Pokemon Go has Calgary gamers outside trespassing, talking to strangers

The Nintendo game for smartphones is luring hordes of gamers away from their consoles to the streets of Calgary to catch Pikachu and Squirtle.

Twitter documents gamers venturing outside to catch Pikachu even though game not yet officially in Canada

Pokemon Go has gamers leaving their Nintendo consoles behind to seek out pocket monsters on the streets of Calgary. (Toru Yamanka/AFP/Getty Images)

The smartphone game Pokemon Go is luring hordes of gamers away from their Nintendo consoles to the streets of Calgary.

It's even getting a few youngsters in a bit of trouble with the law, as seen in the following tweet from Calgary police about three youth caught trespassing.

"You can see who are the ones playing. Like they are wandering around with their phones on their faces," said Jonny Chin, 25.

From Chicken on the Way to Prince's Island park, Calgarians are on a mission to catch adorable creatures from the Pokemon world, like Pikachu and Squirtle.

Calgarians play Pokemon Go on Prince's Island. (@DaleCalkins/Twitter)
'This game really, really brings a lot of strangers together,' said Calgary Pokemon Go player, Jonny Chin. (@DaleCalkins/Twitter)

"This game really, really brings a lot of strangers together. I've like had so many conversations with random people," said Chin.

How it works

The Nintendo app uses Google Maps and the camera on your smartphone to help you track down and catch the pocket monsters, which could be hiding in trees, parks and other cityscapes.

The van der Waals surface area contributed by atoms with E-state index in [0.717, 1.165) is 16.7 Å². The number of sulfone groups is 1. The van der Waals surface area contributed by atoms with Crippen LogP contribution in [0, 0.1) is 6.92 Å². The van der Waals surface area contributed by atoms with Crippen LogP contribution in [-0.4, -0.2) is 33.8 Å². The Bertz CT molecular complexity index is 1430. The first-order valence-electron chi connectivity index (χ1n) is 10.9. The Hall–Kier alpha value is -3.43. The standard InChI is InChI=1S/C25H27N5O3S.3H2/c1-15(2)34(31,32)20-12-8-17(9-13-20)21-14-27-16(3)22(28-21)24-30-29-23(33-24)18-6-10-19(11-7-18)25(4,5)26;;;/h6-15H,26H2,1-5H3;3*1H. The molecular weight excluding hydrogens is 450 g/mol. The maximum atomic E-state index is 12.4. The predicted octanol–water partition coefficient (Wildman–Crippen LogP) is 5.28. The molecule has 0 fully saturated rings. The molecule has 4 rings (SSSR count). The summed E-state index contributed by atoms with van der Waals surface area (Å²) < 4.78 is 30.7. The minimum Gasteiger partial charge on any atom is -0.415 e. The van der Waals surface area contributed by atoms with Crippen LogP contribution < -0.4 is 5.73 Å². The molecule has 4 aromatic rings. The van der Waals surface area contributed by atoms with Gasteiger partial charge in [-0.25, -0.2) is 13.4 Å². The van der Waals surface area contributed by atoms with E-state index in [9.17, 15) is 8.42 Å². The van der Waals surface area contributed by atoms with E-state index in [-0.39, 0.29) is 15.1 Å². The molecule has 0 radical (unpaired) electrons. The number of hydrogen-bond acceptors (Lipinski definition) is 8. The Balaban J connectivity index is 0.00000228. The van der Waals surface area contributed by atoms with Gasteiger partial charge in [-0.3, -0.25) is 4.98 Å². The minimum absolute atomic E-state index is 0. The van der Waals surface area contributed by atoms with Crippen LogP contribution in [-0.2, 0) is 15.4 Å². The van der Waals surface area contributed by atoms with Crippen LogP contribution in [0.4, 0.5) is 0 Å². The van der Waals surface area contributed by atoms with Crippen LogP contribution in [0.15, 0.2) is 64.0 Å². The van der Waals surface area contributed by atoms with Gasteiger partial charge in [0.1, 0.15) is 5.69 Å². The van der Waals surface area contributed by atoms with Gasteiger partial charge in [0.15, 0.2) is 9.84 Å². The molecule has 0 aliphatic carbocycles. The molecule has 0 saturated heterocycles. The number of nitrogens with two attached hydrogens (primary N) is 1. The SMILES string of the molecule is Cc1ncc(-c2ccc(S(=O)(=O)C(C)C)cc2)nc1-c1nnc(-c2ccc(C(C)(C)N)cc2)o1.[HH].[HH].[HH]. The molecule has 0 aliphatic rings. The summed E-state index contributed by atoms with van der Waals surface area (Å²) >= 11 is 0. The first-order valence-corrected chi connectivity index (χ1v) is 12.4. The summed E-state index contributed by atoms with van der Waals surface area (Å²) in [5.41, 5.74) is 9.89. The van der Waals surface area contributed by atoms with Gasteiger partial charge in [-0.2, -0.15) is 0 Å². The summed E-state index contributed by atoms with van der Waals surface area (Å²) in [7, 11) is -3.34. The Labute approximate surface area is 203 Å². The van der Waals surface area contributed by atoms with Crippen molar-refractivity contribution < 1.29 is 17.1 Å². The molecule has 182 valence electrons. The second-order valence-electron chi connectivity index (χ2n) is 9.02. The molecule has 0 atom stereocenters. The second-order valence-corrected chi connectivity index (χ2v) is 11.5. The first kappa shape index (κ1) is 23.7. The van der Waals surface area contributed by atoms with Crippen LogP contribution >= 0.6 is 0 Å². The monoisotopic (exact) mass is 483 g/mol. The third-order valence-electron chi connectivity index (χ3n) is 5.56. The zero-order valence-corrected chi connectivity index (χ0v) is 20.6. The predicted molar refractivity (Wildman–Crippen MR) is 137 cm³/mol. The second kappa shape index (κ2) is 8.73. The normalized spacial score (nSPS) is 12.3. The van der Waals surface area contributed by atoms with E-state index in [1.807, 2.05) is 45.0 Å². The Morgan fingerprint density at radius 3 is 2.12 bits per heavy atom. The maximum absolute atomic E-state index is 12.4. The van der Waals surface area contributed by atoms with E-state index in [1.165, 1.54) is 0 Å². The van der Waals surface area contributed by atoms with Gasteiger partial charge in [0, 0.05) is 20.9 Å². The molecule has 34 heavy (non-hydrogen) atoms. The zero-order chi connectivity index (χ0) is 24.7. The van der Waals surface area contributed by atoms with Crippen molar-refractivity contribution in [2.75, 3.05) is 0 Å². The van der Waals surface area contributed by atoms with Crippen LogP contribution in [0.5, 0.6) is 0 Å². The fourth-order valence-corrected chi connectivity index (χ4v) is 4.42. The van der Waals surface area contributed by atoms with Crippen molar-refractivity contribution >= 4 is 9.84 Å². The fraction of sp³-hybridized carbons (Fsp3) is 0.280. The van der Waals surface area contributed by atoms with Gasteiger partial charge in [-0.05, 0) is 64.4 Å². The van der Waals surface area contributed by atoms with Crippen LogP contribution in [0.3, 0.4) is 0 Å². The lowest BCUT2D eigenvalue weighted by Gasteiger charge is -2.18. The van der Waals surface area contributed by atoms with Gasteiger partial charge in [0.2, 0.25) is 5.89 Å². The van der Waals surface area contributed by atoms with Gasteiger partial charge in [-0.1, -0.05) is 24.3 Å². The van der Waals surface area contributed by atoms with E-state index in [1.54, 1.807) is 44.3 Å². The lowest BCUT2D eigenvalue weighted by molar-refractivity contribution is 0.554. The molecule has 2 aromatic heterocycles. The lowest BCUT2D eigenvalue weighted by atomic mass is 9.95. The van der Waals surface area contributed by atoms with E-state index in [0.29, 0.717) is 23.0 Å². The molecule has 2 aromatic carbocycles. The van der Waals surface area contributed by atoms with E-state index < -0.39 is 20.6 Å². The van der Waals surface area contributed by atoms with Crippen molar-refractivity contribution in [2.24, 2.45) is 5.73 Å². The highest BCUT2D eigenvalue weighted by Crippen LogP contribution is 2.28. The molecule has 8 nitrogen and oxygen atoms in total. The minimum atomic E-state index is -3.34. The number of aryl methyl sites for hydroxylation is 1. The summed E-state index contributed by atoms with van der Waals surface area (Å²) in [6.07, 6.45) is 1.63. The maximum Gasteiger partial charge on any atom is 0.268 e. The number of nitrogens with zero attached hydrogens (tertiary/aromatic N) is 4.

Once you nab them, you can train them to battle each other.

"The phone looks like it's looking at reality and then it's placing someone's favourite Pokemon on top of it and it looks like it's in the real world," said Katy Anderson, a Calgary-based digital rights advocate with OpenMedia.

According to Twitter, Pokemon Go pandemonium is in full force in Calgary. There's even a map that tracks all the spots gamers are capturing the critters.

"Because everyone's playing it and posting photos and talking about it, you've got this big bandwagon effect going on, as well as nostalgia," said Anderson.

  • Do you play Pokemon Go? Where, when and why? Leave your comments below.

"Millennials love the '90s and so many played Pokemon when they were young, so it just reminds them of being small and playing games."

The game has only been released in Australia, New Zealand and the States, but Canadians are able to play by creating a new U.S. iTunes account.

Chin found an even easier solution.

"In my case, I logged into my second cousin's account in Kansas to download it," said Chin.

The Eyeopener's Atiba Nelson tags along with a local Pokemon Go player and hunts for Pokemon in downtown Calgary.


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